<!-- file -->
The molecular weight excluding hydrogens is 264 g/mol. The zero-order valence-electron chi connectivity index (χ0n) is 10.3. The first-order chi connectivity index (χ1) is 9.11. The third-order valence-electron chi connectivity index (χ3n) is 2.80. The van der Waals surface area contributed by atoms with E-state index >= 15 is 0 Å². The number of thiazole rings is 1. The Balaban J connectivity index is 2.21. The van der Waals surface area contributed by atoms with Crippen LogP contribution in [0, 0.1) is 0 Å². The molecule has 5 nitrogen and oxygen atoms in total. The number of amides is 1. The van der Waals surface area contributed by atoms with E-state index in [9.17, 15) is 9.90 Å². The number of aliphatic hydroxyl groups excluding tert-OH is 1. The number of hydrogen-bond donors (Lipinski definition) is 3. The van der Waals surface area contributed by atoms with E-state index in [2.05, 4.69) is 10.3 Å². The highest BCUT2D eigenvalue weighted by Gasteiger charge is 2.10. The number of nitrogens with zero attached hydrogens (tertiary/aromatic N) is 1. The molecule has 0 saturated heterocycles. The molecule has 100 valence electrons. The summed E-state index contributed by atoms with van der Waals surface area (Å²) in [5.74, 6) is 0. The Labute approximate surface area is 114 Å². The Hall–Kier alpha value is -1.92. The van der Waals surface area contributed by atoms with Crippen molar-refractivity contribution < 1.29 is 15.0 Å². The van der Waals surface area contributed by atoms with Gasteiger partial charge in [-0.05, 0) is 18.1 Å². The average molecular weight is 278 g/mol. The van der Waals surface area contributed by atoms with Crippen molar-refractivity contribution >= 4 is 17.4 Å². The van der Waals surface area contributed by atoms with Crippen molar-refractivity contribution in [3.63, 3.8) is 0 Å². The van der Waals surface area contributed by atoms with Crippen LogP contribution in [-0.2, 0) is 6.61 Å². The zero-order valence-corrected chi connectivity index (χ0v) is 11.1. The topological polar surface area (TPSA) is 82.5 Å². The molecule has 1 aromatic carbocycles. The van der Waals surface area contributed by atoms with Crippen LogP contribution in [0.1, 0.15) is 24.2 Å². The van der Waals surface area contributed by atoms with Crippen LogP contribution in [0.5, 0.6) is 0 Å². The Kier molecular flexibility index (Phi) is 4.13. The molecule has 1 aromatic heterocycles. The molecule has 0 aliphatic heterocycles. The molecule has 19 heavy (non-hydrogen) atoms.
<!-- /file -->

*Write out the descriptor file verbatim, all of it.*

The molecular weight excluding hydrogens is 264 g/mol. The zero-order valence-electron chi connectivity index (χ0n) is 10.3. The first-order chi connectivity index (χ1) is 9.11. The third-order valence-electron chi connectivity index (χ3n) is 2.80. The van der Waals surface area contributed by atoms with E-state index >= 15 is 0 Å². The number of thiazole rings is 1. The Balaban J connectivity index is 2.21. The van der Waals surface area contributed by atoms with Crippen LogP contribution in [0, 0.1) is 0 Å². The molecule has 5 nitrogen and oxygen atoms in total. The number of amides is 1. The van der Waals surface area contributed by atoms with E-state index in [9.17, 15) is 9.90 Å². The number of aliphatic hydroxyl groups excluding tert-OH is 1. The number of hydrogen-bond donors (Lipinski definition) is 3. The van der Waals surface area contributed by atoms with E-state index in [2.05, 4.69) is 10.3 Å². The highest BCUT2D eigenvalue weighted by Gasteiger charge is 2.10. The number of nitrogens with zero attached hydrogens (tertiary/aromatic N) is 1. The molecule has 0 saturated heterocycles. The molecule has 100 valence electrons. The summed E-state index contributed by atoms with van der Waals surface area (Å²) in [5.74, 6) is 0. The Labute approximate surface area is 114 Å². The Hall–Kier alpha value is -1.92. The van der Waals surface area contributed by atoms with Crippen molar-refractivity contribution < 1.29 is 15.0 Å². The van der Waals surface area contributed by atoms with Gasteiger partial charge in [-0.05, 0) is 18.1 Å². The average molecular weight is 278 g/mol. The van der Waals surface area contributed by atoms with Crippen molar-refractivity contribution >= 4 is 17.4 Å². The van der Waals surface area contributed by atoms with Crippen molar-refractivity contribution in [3.63, 3.8) is 0 Å². The van der Waals surface area contributed by atoms with Crippen LogP contribution in [-0.2, 0) is 6.61 Å². The zero-order valence-corrected chi connectivity index (χ0v) is 11.1. The topological polar surface area (TPSA) is 82.5 Å². The molecule has 1 aromatic carbocycles. The van der Waals surface area contributed by atoms with Crippen LogP contribution in [0.1, 0.15) is 24.2 Å². The van der Waals surface area contributed by atoms with Crippen LogP contribution in [0.5, 0.6) is 0 Å². The Kier molecular flexibility index (Phi) is 4.13. The molecule has 1 aromatic heterocycles. The molecule has 0 aliphatic heterocycles. The molecule has 19 heavy (non-hydrogen) atoms.